Date   

Re: Knowledge Manager Position—Job Search in the time of COVID #COVID-19 #discussion-starter #jobs #remote-work

Abbe Wiesenthal
 

Matt, everything you said rang so true to me. I too have gotten contradictory feedback on my CV from different people; I take what makes sense for the role I'm applying for and tweak my resume as needed.

I don't really have a "blog" per se so maybe I used the wrong word. I have a Confluence Space in which I've created a centralized source for my KM articles, case studies, other publications, and resources. I use it as a portfolio that expands upon my resume, rather than a traditional blog. It's a showcase for my experience with creating, curating, centralizing, indexing/tagging and sharing knowledge in a highly technical, global, IT/Engineering division within WarnerMedia.

Technology moves at the speed of light in the media/entertainment industry. We who provided the technology infrastructure for the network brands had to keep abreast of these developments in order to remain competitive as new distribution platforms and video formats come online. This use case was the primary one I used to propose, and then move into, the KM role at WarnerMedia.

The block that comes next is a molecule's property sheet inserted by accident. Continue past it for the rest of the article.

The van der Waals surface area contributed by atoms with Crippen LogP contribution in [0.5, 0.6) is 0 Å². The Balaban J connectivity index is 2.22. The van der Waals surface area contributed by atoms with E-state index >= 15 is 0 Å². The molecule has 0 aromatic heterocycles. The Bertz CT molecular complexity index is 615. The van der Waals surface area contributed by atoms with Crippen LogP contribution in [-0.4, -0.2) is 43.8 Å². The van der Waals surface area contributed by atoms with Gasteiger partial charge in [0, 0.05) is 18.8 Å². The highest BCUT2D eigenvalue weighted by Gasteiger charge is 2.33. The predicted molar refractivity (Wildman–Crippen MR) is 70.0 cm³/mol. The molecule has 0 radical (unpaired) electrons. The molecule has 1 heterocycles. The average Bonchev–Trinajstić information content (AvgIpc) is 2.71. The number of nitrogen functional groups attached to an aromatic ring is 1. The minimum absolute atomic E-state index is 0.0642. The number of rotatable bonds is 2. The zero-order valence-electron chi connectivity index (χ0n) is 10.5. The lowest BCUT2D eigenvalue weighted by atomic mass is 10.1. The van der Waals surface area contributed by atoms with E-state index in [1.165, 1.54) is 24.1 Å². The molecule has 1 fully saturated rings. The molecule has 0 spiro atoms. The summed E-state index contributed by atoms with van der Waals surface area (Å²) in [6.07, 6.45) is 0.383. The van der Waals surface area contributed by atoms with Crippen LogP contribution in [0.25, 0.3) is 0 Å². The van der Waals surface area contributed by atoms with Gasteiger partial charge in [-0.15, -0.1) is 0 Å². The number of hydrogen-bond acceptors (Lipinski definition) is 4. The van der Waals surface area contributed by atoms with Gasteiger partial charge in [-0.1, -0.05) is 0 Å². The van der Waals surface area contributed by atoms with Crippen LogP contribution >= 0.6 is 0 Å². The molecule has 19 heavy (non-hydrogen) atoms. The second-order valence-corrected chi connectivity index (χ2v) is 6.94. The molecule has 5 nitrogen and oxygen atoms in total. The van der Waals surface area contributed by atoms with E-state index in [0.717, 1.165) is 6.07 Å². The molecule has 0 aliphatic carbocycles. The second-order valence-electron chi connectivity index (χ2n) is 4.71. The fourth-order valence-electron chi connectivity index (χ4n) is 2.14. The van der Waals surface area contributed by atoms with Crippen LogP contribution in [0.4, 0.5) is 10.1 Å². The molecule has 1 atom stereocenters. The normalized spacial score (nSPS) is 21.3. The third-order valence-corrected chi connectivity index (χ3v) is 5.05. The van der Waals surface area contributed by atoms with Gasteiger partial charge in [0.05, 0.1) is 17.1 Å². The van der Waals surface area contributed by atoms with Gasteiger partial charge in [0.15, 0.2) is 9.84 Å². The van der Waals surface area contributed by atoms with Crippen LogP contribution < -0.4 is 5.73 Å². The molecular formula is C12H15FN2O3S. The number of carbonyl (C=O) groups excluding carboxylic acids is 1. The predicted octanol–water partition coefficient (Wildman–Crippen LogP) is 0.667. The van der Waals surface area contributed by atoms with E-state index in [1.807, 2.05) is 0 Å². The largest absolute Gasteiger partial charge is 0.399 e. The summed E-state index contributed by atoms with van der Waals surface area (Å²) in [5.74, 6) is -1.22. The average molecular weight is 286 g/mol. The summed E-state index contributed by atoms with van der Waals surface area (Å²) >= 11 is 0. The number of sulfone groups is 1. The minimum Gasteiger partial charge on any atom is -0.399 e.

Of course, once I took the job, the role of the KM Center expanded beyond its original purview, and several sections of it became useful to departments outside of our division. I also added video content which is much "stickier" and attracted more users to the site; I believe a multi-media approach to KM is a great strategy to implement.

Thanks for responding; I'm overwhelmed by the generosity of the forum members who have reached out!


Re: Knowledge Manager Position—Job Search in the time of COVID #COVID-19 #discussion-starter #jobs #remote-work

Tim Powell